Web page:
Yes, the G.O.P. has a structural edge in the House, but it isn’t anything near insurmountable for Democrats.
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By Nate Cohn
There is no shortage of reasons Republicans are expected to retake the House this year, including President Biden’s low approval ratings and the long history of struggles for the president’s party in midterm elections.
But there’s another issue that looms over the race for the House, one that doesn’t have anything to do with the candidates or the voters at all: the fairness of the newly redrawn congressional maps.
You might assume that the House map is heavily gerrymandered toward Republicans, especially after Republicans enacted aggressive gerrymanders in critical states like Texas and Florida. Many of you might even presume that this gerrymandering means that the House isn’t merely likely to go to the Republicans, but that it’s also out of reach for Democrats under any realistic circumstances.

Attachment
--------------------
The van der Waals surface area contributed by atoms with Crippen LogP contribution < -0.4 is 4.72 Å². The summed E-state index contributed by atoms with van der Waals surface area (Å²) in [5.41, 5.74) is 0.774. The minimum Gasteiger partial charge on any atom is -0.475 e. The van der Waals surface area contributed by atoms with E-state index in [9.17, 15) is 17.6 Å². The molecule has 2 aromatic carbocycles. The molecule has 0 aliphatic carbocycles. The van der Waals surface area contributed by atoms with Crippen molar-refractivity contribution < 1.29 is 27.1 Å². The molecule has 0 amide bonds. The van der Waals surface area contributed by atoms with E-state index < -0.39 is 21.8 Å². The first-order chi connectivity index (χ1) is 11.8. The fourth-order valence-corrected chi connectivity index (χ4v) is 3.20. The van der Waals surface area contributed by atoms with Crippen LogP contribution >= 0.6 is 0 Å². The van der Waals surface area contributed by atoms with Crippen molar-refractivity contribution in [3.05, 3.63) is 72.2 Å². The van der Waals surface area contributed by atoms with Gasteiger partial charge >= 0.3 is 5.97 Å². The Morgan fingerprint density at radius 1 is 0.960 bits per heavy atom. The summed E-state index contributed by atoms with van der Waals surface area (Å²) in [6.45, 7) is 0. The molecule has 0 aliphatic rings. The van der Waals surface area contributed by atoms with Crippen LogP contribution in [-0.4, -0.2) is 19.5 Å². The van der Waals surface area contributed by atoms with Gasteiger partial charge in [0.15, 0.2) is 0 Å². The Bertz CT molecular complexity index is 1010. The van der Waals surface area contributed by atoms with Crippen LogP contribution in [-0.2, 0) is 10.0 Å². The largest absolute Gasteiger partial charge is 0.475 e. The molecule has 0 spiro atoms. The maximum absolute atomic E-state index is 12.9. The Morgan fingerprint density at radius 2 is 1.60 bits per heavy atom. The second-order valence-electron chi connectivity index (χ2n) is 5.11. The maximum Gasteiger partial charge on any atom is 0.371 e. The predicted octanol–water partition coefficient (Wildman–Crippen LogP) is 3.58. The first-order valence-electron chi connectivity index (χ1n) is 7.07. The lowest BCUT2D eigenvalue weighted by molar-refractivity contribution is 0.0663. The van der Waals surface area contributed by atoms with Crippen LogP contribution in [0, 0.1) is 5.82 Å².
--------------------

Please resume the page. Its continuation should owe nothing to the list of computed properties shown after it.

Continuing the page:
In reality, Republicans do have a structural edge in the House, but it isn’t anything near insurmountable for the Democrats. By some measures, this is the fairest House map of the last 40 years.
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